‘Unconstitutional’ school closures violate children’s rights, say campaigners

Groups say online lessons do not translate into adequate education for all children

The Government ’s decision to close all schools and the continued lack of education for some groups of children is “unconstitutional”, according to legal opinion obtained by children’s rights campaigners.

Tanya Ward of the Children's Rights Alliance said while the Government has a constitutional duty to provide for free primary education, there were categories of children for whom no educational provision was being made.

She said legal opinion - produced by Alan D.P Brady BL and James Rooney BL - found the blanket closure of schools, even with the provision of online learning, to be in breach of the right to an education as guaranteed by the Constitution, the European Convention on Human Rights and the UN Convention on the Rights of the Child.

Ms Ward said the legal opinion makes clear that online lessons do not translate into an adequate education for all children, owing to the fact that some children have additional educational needs and not all have sufficient access to technology or study environments.



The alliance released details of its legal position as it launched a joint campaign calling for the phased reopening of all schools.

A group of children's charities – including AsIAm, Barnardos, Children's Rights Alliance, Inclusion Ireland, and National Parents Council Primary – special education needs to be opened immediately to all children with additional needs.

The campaign said its calls are backed up by a recent National Parents Council Primary nationwide survey of over 6,000 parents in which 90 per cent support reopening schools in line with public health guidance.

The survey  provides an insight into the difficulties facing children and families with remote learning.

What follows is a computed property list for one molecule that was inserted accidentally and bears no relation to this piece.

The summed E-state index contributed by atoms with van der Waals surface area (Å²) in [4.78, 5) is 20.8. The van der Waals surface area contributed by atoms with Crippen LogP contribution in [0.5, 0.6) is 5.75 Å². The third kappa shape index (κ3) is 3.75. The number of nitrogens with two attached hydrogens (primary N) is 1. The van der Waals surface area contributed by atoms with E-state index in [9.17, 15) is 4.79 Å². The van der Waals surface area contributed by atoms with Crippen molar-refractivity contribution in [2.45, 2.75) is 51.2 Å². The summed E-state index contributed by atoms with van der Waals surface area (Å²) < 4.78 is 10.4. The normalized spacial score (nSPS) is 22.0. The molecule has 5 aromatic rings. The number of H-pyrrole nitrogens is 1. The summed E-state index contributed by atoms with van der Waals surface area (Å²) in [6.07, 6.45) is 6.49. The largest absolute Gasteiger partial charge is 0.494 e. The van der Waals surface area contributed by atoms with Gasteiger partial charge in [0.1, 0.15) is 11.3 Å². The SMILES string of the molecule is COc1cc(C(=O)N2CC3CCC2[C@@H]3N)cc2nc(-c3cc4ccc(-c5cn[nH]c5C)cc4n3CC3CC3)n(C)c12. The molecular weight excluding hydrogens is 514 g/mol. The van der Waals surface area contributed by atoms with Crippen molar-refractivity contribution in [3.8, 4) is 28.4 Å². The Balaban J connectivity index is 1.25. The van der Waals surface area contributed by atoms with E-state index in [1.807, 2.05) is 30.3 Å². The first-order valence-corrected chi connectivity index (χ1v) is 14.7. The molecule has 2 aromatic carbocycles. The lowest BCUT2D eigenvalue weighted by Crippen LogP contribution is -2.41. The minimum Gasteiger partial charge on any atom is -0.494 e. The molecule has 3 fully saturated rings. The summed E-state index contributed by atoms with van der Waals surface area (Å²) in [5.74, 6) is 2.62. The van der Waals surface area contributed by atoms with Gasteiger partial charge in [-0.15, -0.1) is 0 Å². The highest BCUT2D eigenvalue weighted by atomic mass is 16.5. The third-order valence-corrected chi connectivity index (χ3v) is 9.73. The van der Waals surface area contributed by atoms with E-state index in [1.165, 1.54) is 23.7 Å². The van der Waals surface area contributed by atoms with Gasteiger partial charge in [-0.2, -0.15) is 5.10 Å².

The survey found that only 37 per cent of children had access to their own device, while 26 per cent were sharing with one or more people.

A large proportion (37 per cent) of children were also struggling with unreliable broadband access, while almost half (46 per cent) of children had either having limited access to quiet space or none at all.

A majority (55 per cent) of children were unable to access remote learning without adult supervision.

Áine Lynch of the National Parents Council Primary said the results underlined the need to reopen schools in line with public health advice.

“ In less than a month, our children will have endured a year’s worth of disruption to their schooling,” she said.

“ It’s time we came together to fix this. We’ve heard much about the impact of Covid-19 on adults’ lives – and quite rightly so – but our children’s futures matter too. Where is plan B?”


Lorraine Dempsey of Inclusion Ireland said the negative impact of school closures on children with special educational needs and disabilities was undeniable.

She said the phased return to special school has been “compounded” by the unsettling plan to have a maximum of 50 per cent of children attend special schools on alternating days.

“This needs to be resolved immediately by all parties involved and the focus moved onto providing an effective solution for children with special educational needs and disabilities in mainstream schools,” she said.

Suzanne Connolly of Barnardos said the ongoing school closures were deeply worrying for many of the vulnerable children her charity supports.

“Not only have they regressed in terms of educational attainment, but for many of these children school is a safe haven away from difficult, and sometimes threatening, home environments,” she said.

“They will not just bounce back from this. We need to have a strong and well-resourced recovery plan in place to support children’s social, emotional and educational needs.”


The charities have launched a #ChildrensFutures campaign which calls on Government and education partners to work together to protect children’s futures.

It calls for the full reopening of special schools and the wider reopening of all schools as a a matter of priority, in line with public health advice.

In addition, the campaign says catch-up learning is needed for all children but in particular for vulnerable groups such summer programmes.

Along with providing clarity and choice for Leaving Cert students, it says the Government needs to ensure the best interests of children are at the heart of all decisions about our children’s futures and that their voices are heard, particularly in relation to education.

Carl O'Brien

Carl O'Brien

Carl O'Brien is Education Editor of The Irish Times. He was previously chief reporter and social affairs correspondent